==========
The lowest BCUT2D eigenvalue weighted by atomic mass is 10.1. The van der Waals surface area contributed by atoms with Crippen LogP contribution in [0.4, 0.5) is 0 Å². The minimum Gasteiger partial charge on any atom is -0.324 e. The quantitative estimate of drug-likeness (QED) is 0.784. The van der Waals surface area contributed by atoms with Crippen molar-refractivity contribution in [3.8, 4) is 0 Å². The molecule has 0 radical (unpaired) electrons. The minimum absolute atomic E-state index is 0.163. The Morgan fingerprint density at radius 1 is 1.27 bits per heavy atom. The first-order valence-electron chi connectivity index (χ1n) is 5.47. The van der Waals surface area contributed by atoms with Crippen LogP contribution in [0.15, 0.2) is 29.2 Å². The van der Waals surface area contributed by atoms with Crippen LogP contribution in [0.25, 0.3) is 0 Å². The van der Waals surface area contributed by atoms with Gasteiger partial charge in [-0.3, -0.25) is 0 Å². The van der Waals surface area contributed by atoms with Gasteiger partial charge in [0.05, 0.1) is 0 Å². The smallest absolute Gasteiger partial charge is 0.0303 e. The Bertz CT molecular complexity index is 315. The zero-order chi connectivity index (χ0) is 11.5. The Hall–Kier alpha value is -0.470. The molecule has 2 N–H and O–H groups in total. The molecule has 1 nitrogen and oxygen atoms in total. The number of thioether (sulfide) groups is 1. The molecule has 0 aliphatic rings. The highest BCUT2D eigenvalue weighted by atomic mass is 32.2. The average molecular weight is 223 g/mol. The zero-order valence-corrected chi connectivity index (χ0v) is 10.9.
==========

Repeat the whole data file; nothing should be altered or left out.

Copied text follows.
The lowest BCUT2D eigenvalue weighted by atomic mass is 10.1. The van der Waals surface area contributed by atoms with Crippen LogP contribution in [0.4, 0.5) is 0 Å². The minimum Gasteiger partial charge on any atom is -0.324 e. The quantitative estimate of drug-likeness (QED) is 0.784. The van der Waals surface area contributed by atoms with Crippen molar-refractivity contribution in [3.8, 4) is 0 Å². The molecule has 0 radical (unpaired) electrons. The minimum absolute atomic E-state index is 0.163. The Morgan fingerprint density at radius 1 is 1.27 bits per heavy atom. The first-order valence-electron chi connectivity index (χ1n) is 5.47. The van der Waals surface area contributed by atoms with Crippen LogP contribution in [0.15, 0.2) is 29.2 Å². The van der Waals surface area contributed by atoms with Crippen LogP contribution in [0.25, 0.3) is 0 Å². The van der Waals surface area contributed by atoms with Gasteiger partial charge in [-0.3, -0.25) is 0 Å². The van der Waals surface area contributed by atoms with Gasteiger partial charge in [0.05, 0.1) is 0 Å². The smallest absolute Gasteiger partial charge is 0.0303 e. The Bertz CT molecular complexity index is 315. The zero-order chi connectivity index (χ0) is 11.5. The Hall–Kier alpha value is -0.470. The molecule has 2 N–H and O–H groups in total. The molecule has 1 nitrogen and oxygen atoms in total. The number of thioether (sulfide) groups is 1. The molecule has 0 aliphatic rings. The highest BCUT2D eigenvalue weighted by atomic mass is 32.2. The average molecular weight is 223 g/mol. The zero-order valence-corrected chi connectivity index (χ0v) is 10.9.